The bright desert of Iraq dissolves into the everyday bustle of an autumn morning in Georgetown. In her upper-class home, actress Chris MacNeil (Burtsyn) is alone in her bedroom, studying lines for an upcoming shoot. Suddenly she is disturbed by scratching sounds, apparently emanating from her 12-year-old daughter Regan’s room. She goes upstairs to investigate and finds the child (Linda Blair) sleeping peacefully in bed, her window ajar and cold air beginning to fill the room. Once downstairs, she instructs the housekeeper to buy traps for the rats she assumes must be causing the eerie scratching.

Meanwhile on Gergetown’s campus, a statue of the Virgin Mary has been desecrated, one more sign of the threat of impending destruction.

A few days later, Chris hears chilling noises coming from Regan’s room. In one of the film’s most gruesome scenes, she opens the door to find the girl masturbating with a crucifix. Covered with blood, Regan uses her telekinesis to attack her mother with a chest of drawers, then taunts her with a 180-degree turn of her head.

Doctors attribute Regan’s strange behavior to a brain imbalance and convince Chris to submit her daughter to a painful surgical treatment. In an excruciating ceremony, Regan is prepared for surgery and then subjected to the tortures of the doctor’s needle slowly invading her neck. As she undergoes the final phase of the procedure, doctors view the interior of her skull only to conclude nothing is physically wrong with the girl.

After further psychiatric evaluations, doctors finally conclude that Regan has a rare condition in which she believes her body is inhabited by some life force other than her own. In a last effort, they recommend that Chris, a woman with no specific religious beliefs, seek out help from her neighboring Catholic church.

Chris finally consults Father Karras about the possibility of an exorcism, only to be told that they have not been performed since the 16th century. He too, believes that Regan’s illness is purely biological. She pleads with him, and he replies that the church needs specific proof of incarnation before granting the procedure.

He begins the evaluation, noting Regan’s telekinesis and ability to speak Latin and French, languages she has never studied. When he sprinkles holy water over her in the shape of a cross, she shouts that it burns. Later he sees the words “help me” scrawled on the girl’s stomach – a relic of the little girl trapped inside the body. Merrin is called to oversee the exorcism.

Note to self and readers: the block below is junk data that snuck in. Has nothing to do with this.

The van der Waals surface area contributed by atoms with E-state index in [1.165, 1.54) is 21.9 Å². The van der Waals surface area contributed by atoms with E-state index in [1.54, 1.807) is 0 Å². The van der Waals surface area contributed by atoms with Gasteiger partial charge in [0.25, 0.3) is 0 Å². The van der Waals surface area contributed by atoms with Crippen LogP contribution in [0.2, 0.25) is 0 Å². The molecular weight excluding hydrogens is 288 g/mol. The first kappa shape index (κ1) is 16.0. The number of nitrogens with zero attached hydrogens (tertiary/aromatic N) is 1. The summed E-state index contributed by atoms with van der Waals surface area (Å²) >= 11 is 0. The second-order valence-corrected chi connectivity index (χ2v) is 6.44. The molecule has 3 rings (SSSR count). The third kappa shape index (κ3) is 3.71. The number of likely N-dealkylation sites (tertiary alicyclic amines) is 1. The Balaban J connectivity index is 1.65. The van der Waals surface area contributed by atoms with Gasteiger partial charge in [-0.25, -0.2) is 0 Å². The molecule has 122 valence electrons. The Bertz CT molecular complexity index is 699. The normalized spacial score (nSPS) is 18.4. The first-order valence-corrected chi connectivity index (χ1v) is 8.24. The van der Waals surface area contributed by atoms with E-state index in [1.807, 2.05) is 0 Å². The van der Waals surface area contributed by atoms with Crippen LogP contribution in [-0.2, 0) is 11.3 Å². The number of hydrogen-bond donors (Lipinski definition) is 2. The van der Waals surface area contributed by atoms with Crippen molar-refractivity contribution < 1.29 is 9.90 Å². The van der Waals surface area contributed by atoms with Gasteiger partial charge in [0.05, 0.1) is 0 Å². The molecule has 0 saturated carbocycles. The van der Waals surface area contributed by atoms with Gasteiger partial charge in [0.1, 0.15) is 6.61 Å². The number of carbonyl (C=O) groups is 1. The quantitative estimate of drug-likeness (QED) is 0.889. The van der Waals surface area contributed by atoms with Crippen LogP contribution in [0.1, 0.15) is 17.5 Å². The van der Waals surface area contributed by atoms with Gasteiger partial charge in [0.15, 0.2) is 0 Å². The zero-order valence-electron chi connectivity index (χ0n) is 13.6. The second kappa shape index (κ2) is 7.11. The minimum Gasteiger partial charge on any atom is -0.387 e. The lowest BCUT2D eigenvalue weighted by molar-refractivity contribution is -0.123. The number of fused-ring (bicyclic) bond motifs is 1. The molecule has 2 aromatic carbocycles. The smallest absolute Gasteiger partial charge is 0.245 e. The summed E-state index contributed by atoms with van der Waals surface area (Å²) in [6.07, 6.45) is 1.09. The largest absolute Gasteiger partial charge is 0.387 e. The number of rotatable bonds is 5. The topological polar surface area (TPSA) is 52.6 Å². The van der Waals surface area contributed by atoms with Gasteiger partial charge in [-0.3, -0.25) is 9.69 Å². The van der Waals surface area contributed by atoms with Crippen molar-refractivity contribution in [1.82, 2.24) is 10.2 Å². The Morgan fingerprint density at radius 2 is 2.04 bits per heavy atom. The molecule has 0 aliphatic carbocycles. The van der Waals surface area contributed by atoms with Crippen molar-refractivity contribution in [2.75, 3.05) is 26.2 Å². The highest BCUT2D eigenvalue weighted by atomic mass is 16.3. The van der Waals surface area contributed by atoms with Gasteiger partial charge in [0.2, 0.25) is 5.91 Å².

Together, he and Karras do battle with the demon in Regan, armed with religious texts and artifacts. They begin to pray and sprinkle holy water on the demon-child as she hurls her foulest epithets, spews yellow slime and spins her head. The ultimate battle of good and evil begins.

The film was shot on location at Georgetown University, where students charged their classmates $5 a head to watch actor Jason Miller’s fall down the infamous steps. Another piece of footage in which Regan spins her head several times, what Friedkin describes as “the most shocking piece of footage ever made,” required the special effects crew to construct a life-size robot.

“When we were done with her, we’d prop her up in the front seat of a New York taxi cab, just to see people’s reactions as she spun her head around,” Vercoutere said.

“Today they could make you think the Titanic was sinking, but back then it was hard enough to make a bed look like it was floating,” Friedkin said.

A lengthy article in the October issue of Gadfly magazine maintains that against the background of the Manson Cult killings and John Lennon’s assertion that the Beatles were more popular than Jesus Christ, The Exorcist filled America’s spiritual void by specifically defining the existence of God in the universe.

Debate has erupted over the film’s conclusion. Who wins in the end: good or evil?

“Most people take out of The Exorcist what they bring to it,” Friedkin said.

“If you believe that the world is a dark and evil place, then The Exorcist will reinforce that,” he said. “If you believe there is a force for good that combats, and eventually triumphs over evil, then you will be taking out of the film what we tried to put into it.”